In a false-flag all bits are clear (0 when interpreted as integer). In
a canonical true-flag all bits are set (-1 as a twos-complement signed
integer); in many contexts (e.g., `if`

) any non-zero value is
treated as true flag.

false . true . true hex u. decimal

Comparison words produce canonical flags:

1 1 = . 1 0= . 0 1 < . 0 0 < . -1 1 u< . \ type error, u< interprets -1 as large unsigned number -1 1 < .

Gforth supports all combinations of the prefixes `0 u d d0 du f f0`

(or none) and the comparisons `= <> < > <= >=`

. Only a part of
these combinations are standard (for details see the standard,
Numeric comparison, Floating Point or Word Index).

You can use `and or xor invert`

as operations on canonical flags.
Actually they are bitwise operations:

1 2 and . 1 2 or . 1 3 xor . 1 invert .

You can convert a zero/non-zero flag into a canonical flag with
`0<>`

(and complement it on the way with `0=`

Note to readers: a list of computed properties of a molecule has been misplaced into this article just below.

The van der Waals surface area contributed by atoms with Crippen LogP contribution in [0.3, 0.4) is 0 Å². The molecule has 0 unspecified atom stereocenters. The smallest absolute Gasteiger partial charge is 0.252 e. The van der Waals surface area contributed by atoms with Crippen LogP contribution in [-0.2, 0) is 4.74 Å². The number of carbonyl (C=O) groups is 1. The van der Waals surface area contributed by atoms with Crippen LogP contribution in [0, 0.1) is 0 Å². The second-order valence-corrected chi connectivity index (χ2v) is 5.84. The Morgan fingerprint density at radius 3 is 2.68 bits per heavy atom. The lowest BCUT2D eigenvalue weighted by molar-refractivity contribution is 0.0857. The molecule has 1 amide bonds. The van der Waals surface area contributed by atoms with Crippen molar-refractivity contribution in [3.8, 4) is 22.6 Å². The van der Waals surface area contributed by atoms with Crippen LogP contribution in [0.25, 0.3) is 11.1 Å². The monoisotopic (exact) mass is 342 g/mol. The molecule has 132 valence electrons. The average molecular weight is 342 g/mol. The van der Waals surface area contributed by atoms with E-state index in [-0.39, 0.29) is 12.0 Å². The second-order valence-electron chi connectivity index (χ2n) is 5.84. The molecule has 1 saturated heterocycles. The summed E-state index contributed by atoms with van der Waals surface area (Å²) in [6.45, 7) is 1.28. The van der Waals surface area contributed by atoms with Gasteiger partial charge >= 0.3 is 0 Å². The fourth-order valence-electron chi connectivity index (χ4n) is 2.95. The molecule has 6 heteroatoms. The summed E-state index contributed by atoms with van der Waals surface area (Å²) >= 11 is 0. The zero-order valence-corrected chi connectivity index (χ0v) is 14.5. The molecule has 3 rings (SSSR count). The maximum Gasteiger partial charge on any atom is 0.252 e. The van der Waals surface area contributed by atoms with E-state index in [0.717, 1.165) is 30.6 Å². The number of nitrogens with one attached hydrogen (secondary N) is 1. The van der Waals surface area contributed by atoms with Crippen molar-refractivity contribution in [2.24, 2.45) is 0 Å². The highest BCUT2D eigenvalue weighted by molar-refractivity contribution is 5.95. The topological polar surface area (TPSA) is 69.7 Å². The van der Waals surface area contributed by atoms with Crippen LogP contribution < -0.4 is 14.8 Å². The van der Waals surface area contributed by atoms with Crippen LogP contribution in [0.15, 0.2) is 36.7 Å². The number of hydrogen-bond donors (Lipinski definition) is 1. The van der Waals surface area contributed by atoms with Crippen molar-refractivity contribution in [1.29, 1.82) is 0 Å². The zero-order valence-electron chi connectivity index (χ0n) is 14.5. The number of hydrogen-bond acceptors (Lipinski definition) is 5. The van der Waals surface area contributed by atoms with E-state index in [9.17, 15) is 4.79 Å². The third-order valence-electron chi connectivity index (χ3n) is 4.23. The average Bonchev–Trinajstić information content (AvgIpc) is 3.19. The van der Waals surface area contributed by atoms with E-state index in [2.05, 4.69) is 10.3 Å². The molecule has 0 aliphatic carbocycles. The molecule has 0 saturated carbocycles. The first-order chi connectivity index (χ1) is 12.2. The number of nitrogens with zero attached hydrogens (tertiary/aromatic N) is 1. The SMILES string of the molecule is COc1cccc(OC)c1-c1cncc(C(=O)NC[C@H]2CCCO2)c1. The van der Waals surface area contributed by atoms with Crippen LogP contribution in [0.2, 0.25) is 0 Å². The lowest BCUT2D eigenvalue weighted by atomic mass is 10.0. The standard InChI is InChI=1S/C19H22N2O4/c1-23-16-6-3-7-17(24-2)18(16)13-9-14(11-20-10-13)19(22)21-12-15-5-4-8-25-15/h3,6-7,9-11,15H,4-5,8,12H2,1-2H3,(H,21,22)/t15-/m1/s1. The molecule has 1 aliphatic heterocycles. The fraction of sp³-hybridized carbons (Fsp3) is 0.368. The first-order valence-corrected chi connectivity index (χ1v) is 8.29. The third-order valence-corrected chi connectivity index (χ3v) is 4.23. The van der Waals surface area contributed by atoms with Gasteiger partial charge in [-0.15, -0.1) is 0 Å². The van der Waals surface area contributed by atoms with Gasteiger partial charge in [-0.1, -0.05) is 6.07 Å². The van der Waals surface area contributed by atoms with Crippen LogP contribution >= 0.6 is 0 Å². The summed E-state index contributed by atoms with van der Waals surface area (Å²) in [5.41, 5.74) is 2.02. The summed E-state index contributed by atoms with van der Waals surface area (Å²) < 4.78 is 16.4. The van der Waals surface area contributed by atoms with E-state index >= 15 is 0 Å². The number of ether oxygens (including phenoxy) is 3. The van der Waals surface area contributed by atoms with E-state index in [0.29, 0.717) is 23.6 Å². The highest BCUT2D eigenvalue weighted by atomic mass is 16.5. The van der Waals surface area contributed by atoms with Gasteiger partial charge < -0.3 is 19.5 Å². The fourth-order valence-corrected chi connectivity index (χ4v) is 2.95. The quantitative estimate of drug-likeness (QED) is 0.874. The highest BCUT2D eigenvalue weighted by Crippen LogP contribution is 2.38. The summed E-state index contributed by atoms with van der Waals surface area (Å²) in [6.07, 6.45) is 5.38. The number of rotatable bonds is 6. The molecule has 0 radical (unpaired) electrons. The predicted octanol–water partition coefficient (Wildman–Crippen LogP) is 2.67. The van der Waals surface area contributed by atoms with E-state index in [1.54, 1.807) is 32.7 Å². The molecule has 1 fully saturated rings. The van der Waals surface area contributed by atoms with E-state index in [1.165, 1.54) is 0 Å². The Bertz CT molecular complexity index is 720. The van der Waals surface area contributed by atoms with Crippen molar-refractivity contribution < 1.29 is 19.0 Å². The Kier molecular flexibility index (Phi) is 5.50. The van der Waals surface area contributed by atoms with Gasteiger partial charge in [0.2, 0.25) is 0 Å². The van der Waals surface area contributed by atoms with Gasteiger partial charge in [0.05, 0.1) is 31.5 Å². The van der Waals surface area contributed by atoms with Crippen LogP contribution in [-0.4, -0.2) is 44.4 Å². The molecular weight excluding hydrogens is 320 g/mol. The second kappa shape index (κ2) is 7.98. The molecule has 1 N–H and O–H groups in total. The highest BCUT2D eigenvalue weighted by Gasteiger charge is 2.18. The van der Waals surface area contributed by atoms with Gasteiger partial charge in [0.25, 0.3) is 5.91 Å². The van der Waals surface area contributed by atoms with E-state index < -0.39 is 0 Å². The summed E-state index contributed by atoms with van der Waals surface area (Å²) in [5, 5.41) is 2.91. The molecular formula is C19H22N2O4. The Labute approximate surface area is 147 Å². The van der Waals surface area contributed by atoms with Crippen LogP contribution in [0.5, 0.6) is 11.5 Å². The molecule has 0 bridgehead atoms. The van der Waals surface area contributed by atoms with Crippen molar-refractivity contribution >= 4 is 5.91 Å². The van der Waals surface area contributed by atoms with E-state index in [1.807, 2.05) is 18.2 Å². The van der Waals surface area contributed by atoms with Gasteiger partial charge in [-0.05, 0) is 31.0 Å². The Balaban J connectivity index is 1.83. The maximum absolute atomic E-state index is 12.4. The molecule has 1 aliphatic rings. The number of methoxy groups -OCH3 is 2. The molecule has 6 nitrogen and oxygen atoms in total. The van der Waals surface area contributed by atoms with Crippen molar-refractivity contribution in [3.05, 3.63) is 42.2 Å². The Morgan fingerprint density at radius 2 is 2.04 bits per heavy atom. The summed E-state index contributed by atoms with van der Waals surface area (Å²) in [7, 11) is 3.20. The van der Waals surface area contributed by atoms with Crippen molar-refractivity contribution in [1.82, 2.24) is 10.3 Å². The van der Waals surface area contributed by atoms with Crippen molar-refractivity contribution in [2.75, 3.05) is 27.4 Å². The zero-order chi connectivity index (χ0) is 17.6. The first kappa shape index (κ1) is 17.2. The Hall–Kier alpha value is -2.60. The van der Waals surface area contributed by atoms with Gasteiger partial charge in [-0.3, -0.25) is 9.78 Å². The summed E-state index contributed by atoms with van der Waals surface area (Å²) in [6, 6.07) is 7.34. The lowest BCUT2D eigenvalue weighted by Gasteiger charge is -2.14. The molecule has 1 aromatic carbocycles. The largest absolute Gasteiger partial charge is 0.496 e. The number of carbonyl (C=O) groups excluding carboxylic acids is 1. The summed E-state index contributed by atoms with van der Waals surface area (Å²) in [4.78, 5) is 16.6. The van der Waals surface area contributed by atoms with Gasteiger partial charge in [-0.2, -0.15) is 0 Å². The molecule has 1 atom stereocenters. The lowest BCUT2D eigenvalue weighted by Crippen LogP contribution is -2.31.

; indeed, it is
more common to use `0=`

instead of `invert`

for canonical
flags).

1 0= . 1 0<> .

While you can use `if`

without `0<>`

to test for
zero/non-zero, you sometimes need to use `0<>`

when combining
zero/non-zero values with `and or xor`

because of their bitwise
nature. The simplest, least error-prone, and probably clearest way is
to use `0<>`

in all these cases, but in some cases you can use
fewer `0<>`

s. Here are some stack effects, where *fc*
represents a canonical flag, and *fz* represents zero/non-zero
(every *fc* also works as *fz*):

or ( fz1 fz2 -- fz3 ) and ( fz1 fc -- fz2 ) and ( fc fz1 -- fz2 )

So, if you see code like this:

( n1 n2 ) 0<> and if

This tests whether n1 and n2 are non-zero and if yes, performs the
code after `if`

; it treats n1 as zero/non-zero and uses `0<>`

to
convert n2 into a canonical flag; the `and`

then produces an fz,
which is consumed by the `if`

.

You can use the all-bits-set feature of canonical flags and the bitwise
operation of the Boolean operations to avoid `if`

s:

: foo ( n1 -- n2 ) 0= if 14 else 0 endif ; 0 foo . 1 foo . : foo ( n1 -- n2 ) 0= 14 and ; 0 foo . 1 foo .

Assignment:Write`min`

without`if`

.

For reference, see Boolean Flags, Numeric comparison, and Bitwise operations.